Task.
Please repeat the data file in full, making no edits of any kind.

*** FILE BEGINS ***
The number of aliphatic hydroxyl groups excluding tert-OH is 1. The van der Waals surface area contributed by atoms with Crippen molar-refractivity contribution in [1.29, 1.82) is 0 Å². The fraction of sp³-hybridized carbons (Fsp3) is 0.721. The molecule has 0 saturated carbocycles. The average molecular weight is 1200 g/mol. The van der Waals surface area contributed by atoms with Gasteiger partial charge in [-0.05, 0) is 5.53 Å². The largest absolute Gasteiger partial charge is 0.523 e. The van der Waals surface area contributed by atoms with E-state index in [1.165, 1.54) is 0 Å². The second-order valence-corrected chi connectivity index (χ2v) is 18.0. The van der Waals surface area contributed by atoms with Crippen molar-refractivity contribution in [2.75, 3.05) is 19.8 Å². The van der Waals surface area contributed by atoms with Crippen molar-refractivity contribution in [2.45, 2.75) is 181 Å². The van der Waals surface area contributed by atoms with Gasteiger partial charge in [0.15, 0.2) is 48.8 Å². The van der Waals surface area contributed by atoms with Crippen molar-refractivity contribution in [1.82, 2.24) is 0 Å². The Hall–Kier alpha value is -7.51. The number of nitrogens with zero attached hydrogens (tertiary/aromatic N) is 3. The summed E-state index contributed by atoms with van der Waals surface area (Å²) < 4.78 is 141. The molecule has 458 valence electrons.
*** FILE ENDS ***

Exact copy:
The number of aliphatic hydroxyl groups excluding tert-OH is 1. The van der Waals surface area contributed by atoms with Crippen molar-refractivity contribution in [1.29, 1.82) is 0 Å². The fraction of sp³-hybridized carbons (Fsp3) is 0.721. The molecule has 0 saturated carbocycles. The average molecular weight is 1200 g/mol. The van der Waals surface area contributed by atoms with Gasteiger partial charge in [-0.05, 0) is 5.53 Å². The largest absolute Gasteiger partial charge is 0.523 e. The van der Waals surface area contributed by atoms with E-state index in [1.165, 1.54) is 0 Å². The second-order valence-corrected chi connectivity index (χ2v) is 18.0. The van der Waals surface area contributed by atoms with Crippen molar-refractivity contribution in [2.75, 3.05) is 19.8 Å². The van der Waals surface area contributed by atoms with Crippen molar-refractivity contribution in [2.45, 2.75) is 181 Å². The van der Waals surface area contributed by atoms with Gasteiger partial charge in [0.15, 0.2) is 48.8 Å². The van der Waals surface area contributed by atoms with Crippen molar-refractivity contribution in [1.82, 2.24) is 0 Å². The Hall–Kier alpha value is -7.51. The number of nitrogens with zero attached hydrogens (tertiary/aromatic N) is 3. The summed E-state index contributed by atoms with van der Waals surface area (Å²) < 4.78 is 141. The molecule has 458 valence electrons.